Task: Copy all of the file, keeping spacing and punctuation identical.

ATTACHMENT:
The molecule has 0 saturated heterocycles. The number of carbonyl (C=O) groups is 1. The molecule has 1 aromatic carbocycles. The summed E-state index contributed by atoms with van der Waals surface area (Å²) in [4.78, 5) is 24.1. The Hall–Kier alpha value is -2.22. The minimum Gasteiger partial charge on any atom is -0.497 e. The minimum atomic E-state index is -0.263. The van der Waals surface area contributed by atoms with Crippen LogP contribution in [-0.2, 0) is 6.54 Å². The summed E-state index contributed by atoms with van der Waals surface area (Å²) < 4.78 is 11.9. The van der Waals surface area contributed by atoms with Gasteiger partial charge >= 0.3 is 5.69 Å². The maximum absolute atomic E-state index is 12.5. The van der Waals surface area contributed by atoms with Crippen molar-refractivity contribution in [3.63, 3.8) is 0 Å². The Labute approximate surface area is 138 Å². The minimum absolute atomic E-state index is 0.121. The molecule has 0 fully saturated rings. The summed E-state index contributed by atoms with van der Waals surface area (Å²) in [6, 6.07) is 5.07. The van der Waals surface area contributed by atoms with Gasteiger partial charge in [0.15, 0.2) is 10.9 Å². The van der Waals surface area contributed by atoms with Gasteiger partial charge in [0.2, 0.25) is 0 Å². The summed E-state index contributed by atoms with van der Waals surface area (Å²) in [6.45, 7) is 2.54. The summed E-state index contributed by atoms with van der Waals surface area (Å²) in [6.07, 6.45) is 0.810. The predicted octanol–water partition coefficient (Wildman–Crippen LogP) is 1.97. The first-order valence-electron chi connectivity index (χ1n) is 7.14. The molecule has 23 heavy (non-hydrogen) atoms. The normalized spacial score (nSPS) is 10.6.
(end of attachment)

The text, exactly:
The molecule has 0 saturated heterocycles. The number of carbonyl (C=O) groups is 1. The molecule has 1 aromatic carbocycles. The summed E-state index contributed by atoms with van der Waals surface area (Å²) in [4.78, 5) is 24.1. The Hall–Kier alpha value is -2.22. The minimum Gasteiger partial charge on any atom is -0.497 e. The minimum atomic E-state index is -0.263. The van der Waals surface area contributed by atoms with Crippen LogP contribution in [-0.2, 0) is 6.54 Å². The summed E-state index contributed by atoms with van der Waals surface area (Å²) < 4.78 is 11.9. The van der Waals surface area contributed by atoms with Gasteiger partial charge >= 0.3 is 5.69 Å². The maximum absolute atomic E-state index is 12.5. The van der Waals surface area contributed by atoms with Crippen molar-refractivity contribution in [3.63, 3.8) is 0 Å². The Labute approximate surface area is 138 Å². The minimum absolute atomic E-state index is 0.121. The molecule has 0 fully saturated rings. The summed E-state index contributed by atoms with van der Waals surface area (Å²) in [6, 6.07) is 5.07. The van der Waals surface area contributed by atoms with Gasteiger partial charge in [0.15, 0.2) is 10.9 Å². The van der Waals surface area contributed by atoms with Gasteiger partial charge in [0.2, 0.25) is 0 Å². The summed E-state index contributed by atoms with van der Waals surface area (Å²) in [6.45, 7) is 2.54. The summed E-state index contributed by atoms with van der Waals surface area (Å²) in [6.07, 6.45) is 0.810. The predicted octanol–water partition coefficient (Wildman–Crippen LogP) is 1.97. The first-order valence-electron chi connectivity index (χ1n) is 7.14. The molecule has 23 heavy (non-hydrogen) atoms. The normalized spacial score (nSPS) is 10.6.